I just read about this really cool organization that awards designers who are using design to improve the lives of people worldwide. It’s called INDEX: and was founded in Denmark in 2002. They award 500,000 euro every two years and just announced the 2011 winners last Thursday. There are five categories: Body, Home, Work, Play and Community. The winner of each category is awarded 100,000 euro. The New York Times wrote an article describing the five winning designs and designers. The designers really do come from all over the world with designs to improve life for people in very different ways, and in very different countries.
The winners of the Home category designed a housing project in Monterrey, Mexico that builds the shell of a house (exterior walls, kitchen, bathroom) and leaves the occupants to build the rest of the house, however they’d like it to look, and when they can afford it. This video shows the designers winning their award, and they talk a little about the idea behind their housing project. Their projects are supposed to create a social investment rather than just a social expense. I feel like that’s healthy, interactive way to look at public housing.
The Community category winners, Design Seoul, designed a project to make the entire city of Seoul, South Korea more green, healthy and pleasant. Apparently the city was rebuilt after the Korean War without regard to aesthetics and has since also faced normal issues like over population and indecent housing. Design Seoul guides itsef based on five principles and has now “created the first-ever coherent design-based approach to improve life for citizens in a very large city.”
The Play category was won by Swedish designers who designed an inflatable bike helmet to encourage people to wear hemets when they bike. The designers said they surveyed people and the main reason they don’t wear helmets is because they don’t like the way they look. I’ll admit that’s the reason I refuse to wear a helmet. Also because they’re hot. The new design is an inflatable ring worn around the neck that inflates like an airbag into a helmet around the head in the case of an accident. While better than a helmet that’s always on your head, I was looking at pictures of it before inflation, and I’m still not sure about it. Maybe I just feel like this because I’m from Florida, but I think it still looks a little stifling and hot. Genius idea though.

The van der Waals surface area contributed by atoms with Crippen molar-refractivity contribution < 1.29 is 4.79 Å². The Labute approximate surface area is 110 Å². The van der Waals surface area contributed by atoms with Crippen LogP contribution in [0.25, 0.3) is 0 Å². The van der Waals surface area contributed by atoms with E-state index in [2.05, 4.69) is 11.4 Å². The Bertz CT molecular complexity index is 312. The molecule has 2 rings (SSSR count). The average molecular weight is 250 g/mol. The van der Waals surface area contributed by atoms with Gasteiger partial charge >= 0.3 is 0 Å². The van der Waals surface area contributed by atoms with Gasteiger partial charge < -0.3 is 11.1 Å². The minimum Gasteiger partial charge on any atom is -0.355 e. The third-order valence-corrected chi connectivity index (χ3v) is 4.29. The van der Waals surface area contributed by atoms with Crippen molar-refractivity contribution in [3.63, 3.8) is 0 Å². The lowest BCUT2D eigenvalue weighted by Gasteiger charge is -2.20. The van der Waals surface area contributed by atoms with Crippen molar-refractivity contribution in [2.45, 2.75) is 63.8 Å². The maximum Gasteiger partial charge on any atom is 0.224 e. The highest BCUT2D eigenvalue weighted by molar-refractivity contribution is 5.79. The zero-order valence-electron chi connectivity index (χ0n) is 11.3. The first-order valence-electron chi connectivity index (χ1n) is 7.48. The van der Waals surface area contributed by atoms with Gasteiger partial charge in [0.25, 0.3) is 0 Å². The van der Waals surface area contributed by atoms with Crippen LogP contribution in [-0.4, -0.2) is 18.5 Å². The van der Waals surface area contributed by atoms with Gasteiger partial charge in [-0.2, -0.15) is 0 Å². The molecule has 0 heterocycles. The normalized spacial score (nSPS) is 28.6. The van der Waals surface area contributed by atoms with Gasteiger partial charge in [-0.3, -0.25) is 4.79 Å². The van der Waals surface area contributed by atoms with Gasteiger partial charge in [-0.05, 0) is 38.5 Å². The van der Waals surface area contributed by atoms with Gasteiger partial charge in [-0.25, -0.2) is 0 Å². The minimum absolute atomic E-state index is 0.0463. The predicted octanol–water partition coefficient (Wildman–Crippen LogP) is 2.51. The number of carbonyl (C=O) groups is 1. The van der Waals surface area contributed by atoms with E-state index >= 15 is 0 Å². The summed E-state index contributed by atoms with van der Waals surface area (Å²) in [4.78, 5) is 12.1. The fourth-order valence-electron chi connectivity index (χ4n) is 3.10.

The winners of the Body category, Fuseproject, provide eye glasses to students in Mexico so they can see better and therefore learn better. Obvious enought, it’s called the See Better to Learn Better program. The company says, “By choosing their own color combinations, shapes and sizes, the kids are co-designing their future.” The element I see in common with the winning designs is that they seem to enable people to interact with design. A tool is provided, whether it’s the shell of a house, greener city space or a pair of glasses, and then the user is able to customize it for his or her own needs and preferences. This video shows students in Juarez, Mexico receiving glasses. It’s really cool; the glasses are in two parts.
Lastly, the winner of the Work category, Design for Change, submitted a design-based school competition that gives students the “opportunity to express their own ideas for a better world and put them into action.” This program is interesting because not only is it helping the world by improving one area, but it’s able to stretch itself across many areas. The New York Times article said the competition, which “challenges kids to identify something that worries them, and to find a solution,” has gone to about 300,000 schools in 33 countries. There are already tons of stories on different projects through the program. Again, this program follows that common thread – design is being customized to fit individual needs.